This study commenced in 2006 and in 2006, 2009 and 2012 every primary school in the city of Zwolle (n = 51/43/43) was invited to participate in the study. When a school agreed to be included in the study, all children attending the school (4-12 years) and their parents were invited to participate by means of letters distributed via the schools. Respectively 80 %, 79 % and 81 % of the schools were willing to participate in 2006, 2009 and 2012. When schools did not want to participate, it was mostly because of other priorities. Participating schools were equally spread over all neighborhoods in Zwolle. Measurements took place every three years, during 3 weeks, in October and November of 2006, 2009 and 2012, thus indicating a follow up time of six years.

Eligible children included those who had an anthropometric measurement (height and weight) and whose parents filled in a self-report questionnaire about the reported behaviors in 2006, in 2009 and in 2012. Total response in 2006 was 4,072 children (49 %) of whom anthropometric measurements and questionnaires were available, in 2009 this was 3,026 (35 %) and in 2012 5,849 (61 %). The dynamic design of the study entailed that every three years the total population at every school was invited to participate in the study. Due to this design only children who were in class 1,2 and 3 in 2006 (n = 1,599; age range 4.0 to 7.0 years) can be included as a cohort. No new participants were recruited in 2009 and 2012. Exclusion criteria for participants were not being sufficient in the Dutch language, being older than 13 years of age at follow up, attending special education, and not living in the city of Zwolle.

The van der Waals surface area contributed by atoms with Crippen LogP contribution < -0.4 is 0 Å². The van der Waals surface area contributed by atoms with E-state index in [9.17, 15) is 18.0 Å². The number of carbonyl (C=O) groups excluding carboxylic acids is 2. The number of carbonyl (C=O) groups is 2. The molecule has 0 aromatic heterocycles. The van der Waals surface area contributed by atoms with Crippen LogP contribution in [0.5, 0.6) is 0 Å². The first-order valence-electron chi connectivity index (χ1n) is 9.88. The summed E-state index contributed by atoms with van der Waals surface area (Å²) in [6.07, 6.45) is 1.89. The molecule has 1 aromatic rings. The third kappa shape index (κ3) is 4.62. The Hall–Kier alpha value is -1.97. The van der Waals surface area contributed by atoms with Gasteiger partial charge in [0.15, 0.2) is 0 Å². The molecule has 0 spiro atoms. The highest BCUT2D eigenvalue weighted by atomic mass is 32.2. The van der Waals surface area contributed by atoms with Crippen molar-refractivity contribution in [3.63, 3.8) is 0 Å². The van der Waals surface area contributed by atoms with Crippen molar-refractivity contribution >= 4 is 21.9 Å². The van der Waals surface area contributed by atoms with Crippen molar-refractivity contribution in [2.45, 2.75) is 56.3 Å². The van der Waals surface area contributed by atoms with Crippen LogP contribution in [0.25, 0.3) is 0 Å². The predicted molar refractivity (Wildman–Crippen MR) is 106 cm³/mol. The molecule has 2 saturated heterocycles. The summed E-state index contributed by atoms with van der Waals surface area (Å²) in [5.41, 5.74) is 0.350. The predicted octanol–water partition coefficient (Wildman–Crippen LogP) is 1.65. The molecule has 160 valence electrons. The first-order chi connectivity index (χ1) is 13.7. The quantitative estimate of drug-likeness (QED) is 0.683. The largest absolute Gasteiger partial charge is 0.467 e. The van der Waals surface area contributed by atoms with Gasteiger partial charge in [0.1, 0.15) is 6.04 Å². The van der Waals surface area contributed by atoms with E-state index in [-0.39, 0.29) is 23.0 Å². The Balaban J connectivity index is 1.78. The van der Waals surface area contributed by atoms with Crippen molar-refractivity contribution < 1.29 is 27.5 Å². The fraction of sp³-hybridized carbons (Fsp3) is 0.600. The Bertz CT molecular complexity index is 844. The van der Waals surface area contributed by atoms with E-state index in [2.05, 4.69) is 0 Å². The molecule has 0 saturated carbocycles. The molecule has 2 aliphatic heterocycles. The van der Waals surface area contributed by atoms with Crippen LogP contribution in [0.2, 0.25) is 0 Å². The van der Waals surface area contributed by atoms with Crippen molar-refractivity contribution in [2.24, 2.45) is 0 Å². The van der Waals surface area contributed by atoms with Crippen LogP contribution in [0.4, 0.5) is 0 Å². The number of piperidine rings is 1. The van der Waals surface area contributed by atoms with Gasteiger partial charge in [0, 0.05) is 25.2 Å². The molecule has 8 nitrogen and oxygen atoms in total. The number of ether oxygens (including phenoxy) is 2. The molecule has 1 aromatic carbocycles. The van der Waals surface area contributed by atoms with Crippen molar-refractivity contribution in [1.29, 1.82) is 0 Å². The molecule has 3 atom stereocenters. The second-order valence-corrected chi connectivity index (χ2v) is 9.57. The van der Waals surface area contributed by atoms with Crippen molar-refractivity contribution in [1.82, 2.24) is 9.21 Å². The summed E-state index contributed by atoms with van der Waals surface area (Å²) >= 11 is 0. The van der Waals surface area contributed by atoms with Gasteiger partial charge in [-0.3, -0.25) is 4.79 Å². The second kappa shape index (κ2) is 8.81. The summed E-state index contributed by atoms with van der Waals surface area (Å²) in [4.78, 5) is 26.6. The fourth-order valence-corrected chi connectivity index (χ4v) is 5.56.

For the estimation of the trajectories at least two measurements were included. Because we felt that it was necessary to have a “true” measurement at baseline instead of an estimation of the trajectory, we used data of all children with a baseline measurement in 2006. Besides baseline, a minimum of 1 measurement in 2009 and/or in 2012 was included. Because of high response rates in 2006 and 2012, none of the participants had a missing measurement during these years, meaning we only have missing measurements in 2009 in our dataset. Two hundred forty-three (39.6 %) of the participants had only 2 measurements. This leaves us with a sample of 613 children, who were included and completed follow-up. Mean age at baseline is 5.1 years (range 4.0 to 7.0 years), at the second wave it is 8.1 years (range 7.0 to 9.8 years) and in 2012 11.1 years (range 10.0 to 12.9 years).

All parents gave written informed consent and medical ethical approval was obtained from the Medical Ethics Committee of the VU University Medical Centre.

Measures

BMI